Steering globalisation towards sustainable development depends on the capacity of governments to stimulate and regulate market access arrangements that prevent environmental degradation and ensure that benefits are widely distributed. Critical policy areas include:

  • Structural Adjustment: Stabilisation and adjustment can exacerbate unsustainable use of natural resources and environmental degradation due to weak institutional capacity and regulatory frameworks and lack of clear tenure over resources. In many cases, the poor are the worst affected by these impacts. This remains a central issue for national strategies for sustainable development.
  • Trade: Export-led development is now regarded as a major route to prosperity for poor nations, but the least developed countries still stand to lose out from the Uruguay Round of trade reforms. Furthermore, the wider implications for resource use and sustainable development of trade liberalisation have yet to be fully assessed. Strategic analysis is required to enable countries to understand the wider implications and use these to negotiate countervailing measures.
  • Foreign Investment: Recent OECD negotiations for a Multilateral Agreement on Investment have highlighted the need for developing country governments to take a strategic perspective on the how to balance the need for a secure investment regime to attract and retain foreign capital with mechanisms to encourage corporate responsibility for social and environmental performance.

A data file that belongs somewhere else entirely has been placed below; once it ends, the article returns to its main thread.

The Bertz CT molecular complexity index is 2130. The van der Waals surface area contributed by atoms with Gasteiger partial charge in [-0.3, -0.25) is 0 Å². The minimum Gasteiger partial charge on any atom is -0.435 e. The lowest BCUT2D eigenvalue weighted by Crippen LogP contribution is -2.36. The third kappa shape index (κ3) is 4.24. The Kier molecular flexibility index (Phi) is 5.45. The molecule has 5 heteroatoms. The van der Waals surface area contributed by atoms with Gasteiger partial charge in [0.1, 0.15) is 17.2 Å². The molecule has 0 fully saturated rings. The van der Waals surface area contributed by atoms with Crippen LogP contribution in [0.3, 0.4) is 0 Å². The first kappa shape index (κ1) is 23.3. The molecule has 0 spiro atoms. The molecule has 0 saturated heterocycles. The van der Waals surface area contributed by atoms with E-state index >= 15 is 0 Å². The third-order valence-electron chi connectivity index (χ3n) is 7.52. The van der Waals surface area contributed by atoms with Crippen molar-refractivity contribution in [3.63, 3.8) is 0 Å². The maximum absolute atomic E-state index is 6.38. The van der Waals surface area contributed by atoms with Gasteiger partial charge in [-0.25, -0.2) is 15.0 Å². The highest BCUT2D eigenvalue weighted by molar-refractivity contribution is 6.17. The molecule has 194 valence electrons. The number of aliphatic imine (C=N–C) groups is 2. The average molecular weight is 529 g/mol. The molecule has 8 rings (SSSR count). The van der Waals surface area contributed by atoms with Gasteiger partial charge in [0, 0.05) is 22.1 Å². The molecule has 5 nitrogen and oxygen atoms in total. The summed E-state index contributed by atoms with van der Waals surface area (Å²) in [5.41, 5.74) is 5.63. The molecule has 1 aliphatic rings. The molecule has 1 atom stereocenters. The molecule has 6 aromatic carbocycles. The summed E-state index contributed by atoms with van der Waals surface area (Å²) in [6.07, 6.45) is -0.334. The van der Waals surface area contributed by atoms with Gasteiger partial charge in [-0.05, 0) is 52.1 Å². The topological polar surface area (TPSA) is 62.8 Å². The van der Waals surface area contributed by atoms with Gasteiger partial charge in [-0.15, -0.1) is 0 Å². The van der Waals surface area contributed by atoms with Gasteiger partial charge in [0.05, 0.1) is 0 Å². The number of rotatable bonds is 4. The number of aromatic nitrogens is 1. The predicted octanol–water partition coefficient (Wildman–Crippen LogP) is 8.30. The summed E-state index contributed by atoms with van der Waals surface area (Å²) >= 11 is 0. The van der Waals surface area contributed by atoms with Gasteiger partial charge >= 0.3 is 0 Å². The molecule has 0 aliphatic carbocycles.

• Development Assistance: Aid levels are now at their lowest levels for 25 years with little sign of reversal. This stagnation means that strategies for sustainable development are critical for deciding priorities for donor support and providing the framework for donor coordination.
  • Policy Coherence: The long-term prospects for sustainable development in poor nations are often highly dependent on decisions in other countries, for example, on agriculture and fisheries policies. Sustainable development strategies could help to identify the costs of policy incoherence in other countries as a first step to policy reform.
National sustainable development strategies provide an opportunity for developing countries to anticipate the adverse social and environmental effects of globalisation and benefit from its advantages. Addressing the international dimension in national strategies will require greater dialogue and partnership at two levels: internally, between central government ministries, the private sector, local authorities and communities to identify global impacts; and externally, with foreign governments, corporations and NGOs to negotiate new deals for sustainable development.